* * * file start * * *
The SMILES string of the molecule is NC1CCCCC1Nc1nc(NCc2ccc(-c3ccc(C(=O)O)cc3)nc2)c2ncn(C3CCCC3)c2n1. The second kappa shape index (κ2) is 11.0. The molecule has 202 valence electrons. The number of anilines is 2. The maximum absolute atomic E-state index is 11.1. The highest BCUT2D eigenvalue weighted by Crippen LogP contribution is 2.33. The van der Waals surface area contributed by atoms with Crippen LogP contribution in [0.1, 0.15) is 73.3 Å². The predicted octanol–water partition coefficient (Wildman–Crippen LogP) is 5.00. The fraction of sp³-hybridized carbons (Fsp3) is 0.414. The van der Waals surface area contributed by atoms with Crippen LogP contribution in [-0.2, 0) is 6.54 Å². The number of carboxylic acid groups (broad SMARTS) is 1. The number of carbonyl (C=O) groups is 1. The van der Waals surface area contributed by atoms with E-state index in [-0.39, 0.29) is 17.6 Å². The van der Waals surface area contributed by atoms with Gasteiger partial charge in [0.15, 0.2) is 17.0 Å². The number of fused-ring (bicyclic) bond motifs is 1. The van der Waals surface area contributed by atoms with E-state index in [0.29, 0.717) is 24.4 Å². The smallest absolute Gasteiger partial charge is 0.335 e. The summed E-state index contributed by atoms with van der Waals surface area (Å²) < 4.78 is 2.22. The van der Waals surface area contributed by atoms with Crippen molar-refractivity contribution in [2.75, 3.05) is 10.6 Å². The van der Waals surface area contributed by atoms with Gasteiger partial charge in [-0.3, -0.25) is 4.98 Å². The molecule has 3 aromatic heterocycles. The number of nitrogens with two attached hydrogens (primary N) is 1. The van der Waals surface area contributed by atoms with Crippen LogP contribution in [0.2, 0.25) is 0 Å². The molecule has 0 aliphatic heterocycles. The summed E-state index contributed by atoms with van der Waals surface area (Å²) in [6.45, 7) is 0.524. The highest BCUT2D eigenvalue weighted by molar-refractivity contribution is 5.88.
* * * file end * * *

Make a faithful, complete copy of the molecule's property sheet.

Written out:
The SMILES string of the molecule is NC1CCCCC1Nc1nc(NCc2ccc(-c3ccc(C(=O)O)cc3)nc2)c2ncn(C3CCCC3)c2n1. The second kappa shape index (κ2) is 11.0. The molecule has 202 valence electrons. The number of anilines is 2. The maximum absolute atomic E-state index is 11.1. The highest BCUT2D eigenvalue weighted by Crippen LogP contribution is 2.33. The van der Waals surface area contributed by atoms with Crippen LogP contribution in [0.1, 0.15) is 73.3 Å². The predicted octanol–water partition coefficient (Wildman–Crippen LogP) is 5.00. The fraction of sp³-hybridized carbons (Fsp3) is 0.414. The van der Waals surface area contributed by atoms with Crippen LogP contribution in [-0.2, 0) is 6.54 Å². The number of carboxylic acid groups (broad SMARTS) is 1. The number of carbonyl (C=O) groups is 1. The van der Waals surface area contributed by atoms with E-state index in [-0.39, 0.29) is 17.6 Å². The van der Waals surface area contributed by atoms with Gasteiger partial charge in [0.15, 0.2) is 17.0 Å². The number of fused-ring (bicyclic) bond motifs is 1. The van der Waals surface area contributed by atoms with E-state index in [0.29, 0.717) is 24.4 Å². The smallest absolute Gasteiger partial charge is 0.335 e. The summed E-state index contributed by atoms with van der Waals surface area (Å²) < 4.78 is 2.22. The van der Waals surface area contributed by atoms with Crippen molar-refractivity contribution in [2.75, 3.05) is 10.6 Å². The van der Waals surface area contributed by atoms with Gasteiger partial charge in [-0.3, -0.25) is 4.98 Å². The molecule has 3 aromatic heterocycles. The number of nitrogens with two attached hydrogens (primary N) is 1. The van der Waals surface area contributed by atoms with Crippen LogP contribution in [0.2, 0.25) is 0 Å². The molecule has 0 aliphatic heterocycles. The summed E-state index contributed by atoms with van der Waals surface area (Å²) in [6.45, 7) is 0.524. The highest BCUT2D eigenvalue weighted by molar-refractivity contribution is 5.88.